Protesters against police brutality, against the use of federal troops in cities, and for the lives and safety of black Americans marched to the Multnomah County Justice Center in Portland, Oregon, where armed federal police later fired tear gas and responded with violence on July 23, 2020. (ANKUR DHOLAKIA/AFP via Getty Images)

2.) How can we overcome our divisive nature — our social problems, our technological infancy, our war-like history, our tendency to solve frustrating problems with violence, etc. — to work together towards the common goal of devoting our lives to not only our own individual betterment, but to the betterment of all humans and all living creatures? What, did you think I was going to ask about the secret to an interstellar spacecraft, time travel, or a transporter? Those are chief among my technological dreams, it’s true, but we don’t know whether these dreams are physically possible with the limited resources currently available. Not when our survival is on the line. After all, it’s pretty clear that our undoing can come very easily from our own worst impulses.

Right now, we are seeing a rising tide of “us vs. them” in the world. We are seeing divisiveness; we are seeing people who disagree with us on any issue being branded as pure evil. (Some people are evil, of course; I’m not denying their existence.) But most of us have a genuine desire to do good and be good to each other in the world. With nuclear, chemical, and biological weapons at our disposal, and our demonstrated willingness to use them against our fellow humans, the challenge is how to choose kindness and compassion in a way that doesn’t result in our differences leading to our own destruction. It’s not a problem that I know how to solve for society. But if an oracle could do it, I honestly believe it could be the transformation that brings about world peace and a unified Earth for the common good.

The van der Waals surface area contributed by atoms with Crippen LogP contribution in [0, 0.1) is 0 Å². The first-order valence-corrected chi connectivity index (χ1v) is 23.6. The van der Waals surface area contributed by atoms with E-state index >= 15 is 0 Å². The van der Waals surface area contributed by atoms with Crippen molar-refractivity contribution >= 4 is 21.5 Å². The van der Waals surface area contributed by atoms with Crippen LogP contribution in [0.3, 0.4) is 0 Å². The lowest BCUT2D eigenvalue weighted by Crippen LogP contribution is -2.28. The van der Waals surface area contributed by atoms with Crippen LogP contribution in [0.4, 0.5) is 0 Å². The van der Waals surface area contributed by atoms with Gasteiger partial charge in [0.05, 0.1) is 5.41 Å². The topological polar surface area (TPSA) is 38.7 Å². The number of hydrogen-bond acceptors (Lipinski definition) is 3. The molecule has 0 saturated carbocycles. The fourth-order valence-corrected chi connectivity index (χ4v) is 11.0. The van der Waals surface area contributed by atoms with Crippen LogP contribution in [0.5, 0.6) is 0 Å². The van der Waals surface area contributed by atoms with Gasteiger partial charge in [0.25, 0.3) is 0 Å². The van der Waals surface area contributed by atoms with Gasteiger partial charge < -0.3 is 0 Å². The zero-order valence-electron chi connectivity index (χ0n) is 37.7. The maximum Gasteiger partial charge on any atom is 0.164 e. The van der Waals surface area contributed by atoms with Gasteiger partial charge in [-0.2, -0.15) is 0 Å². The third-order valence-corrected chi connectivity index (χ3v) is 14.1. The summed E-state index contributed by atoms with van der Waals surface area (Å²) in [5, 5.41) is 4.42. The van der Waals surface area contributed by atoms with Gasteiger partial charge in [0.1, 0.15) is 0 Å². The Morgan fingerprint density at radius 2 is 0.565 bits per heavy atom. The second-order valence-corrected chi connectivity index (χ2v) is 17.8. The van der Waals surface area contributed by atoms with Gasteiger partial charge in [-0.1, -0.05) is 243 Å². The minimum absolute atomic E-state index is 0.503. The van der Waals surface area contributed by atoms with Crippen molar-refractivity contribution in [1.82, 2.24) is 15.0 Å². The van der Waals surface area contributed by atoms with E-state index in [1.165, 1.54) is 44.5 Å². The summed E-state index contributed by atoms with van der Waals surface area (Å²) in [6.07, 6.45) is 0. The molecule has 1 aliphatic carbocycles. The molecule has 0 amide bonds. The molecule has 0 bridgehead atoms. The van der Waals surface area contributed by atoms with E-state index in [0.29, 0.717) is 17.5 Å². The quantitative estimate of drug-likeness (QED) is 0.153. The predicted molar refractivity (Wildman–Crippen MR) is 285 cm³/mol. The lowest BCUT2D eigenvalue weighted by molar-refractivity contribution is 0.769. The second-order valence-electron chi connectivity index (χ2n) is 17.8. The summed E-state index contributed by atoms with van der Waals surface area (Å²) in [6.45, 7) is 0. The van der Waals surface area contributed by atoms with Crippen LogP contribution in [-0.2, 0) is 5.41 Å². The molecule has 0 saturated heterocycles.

The largest human-made explosion to ever occur on Earth was the Soviet Union’s Tsar Bomba, detonated in 1961. Nuclear war, and the subsequent damage to the environment, is one potential way that humanity could come to an end. There are enough nuclear weapons on Earth, at present, to kill nearly every human being on the planet and lead to a collapse of human civilization. (1961 TSAR BOMBA EXPLOSION; FLICKR / ANDY ZEIGERT)

We live on a world with limited resources, in a galaxy with a finite number of stars and planets, in a Universe that contains a finite number of particles and a finite amount of information. No matter what scale we view the Universe on, we will always run into limits. Although we could gain some fascinating knowledge if we had access to an oracle, we would still be left to our own devices to use that knowledge for the benefit of us all, and to find the solution to the myriad of problems that the oracle didn’t give us the answer to.

Yet in all the Universe, for everything we’ve learned about it, there is no evidence that anyone else is coming to save us from ourselves. We must figure out, no matter how impossible or unlikely it seems, how to overcome our ignorance, our fear, and our divisive impulses all on our own.

We don’t have oracles that we can appeal to; it is up to us to figure out the correct path forward. All we can do is trust the best expertise that the human enterprise can obtain — in science, health, medicine, and so on — and act with kindness and compassion towards all. It might seem more of a fantasy than even an omniscient oracle does, but it isn’t. It’s within our power to make it a reality, but it’s up to us to make it so.


Send in your Ask Ethan questions to startswithabang at gmail dot com!

Starts With A Bang is now on Forbes, and republished on Medium on a 7-day delay. Ethan has authored two books, Beyond The Galaxy, and Treknology: The Science of Star Trek from Tricorders to Warp Drive.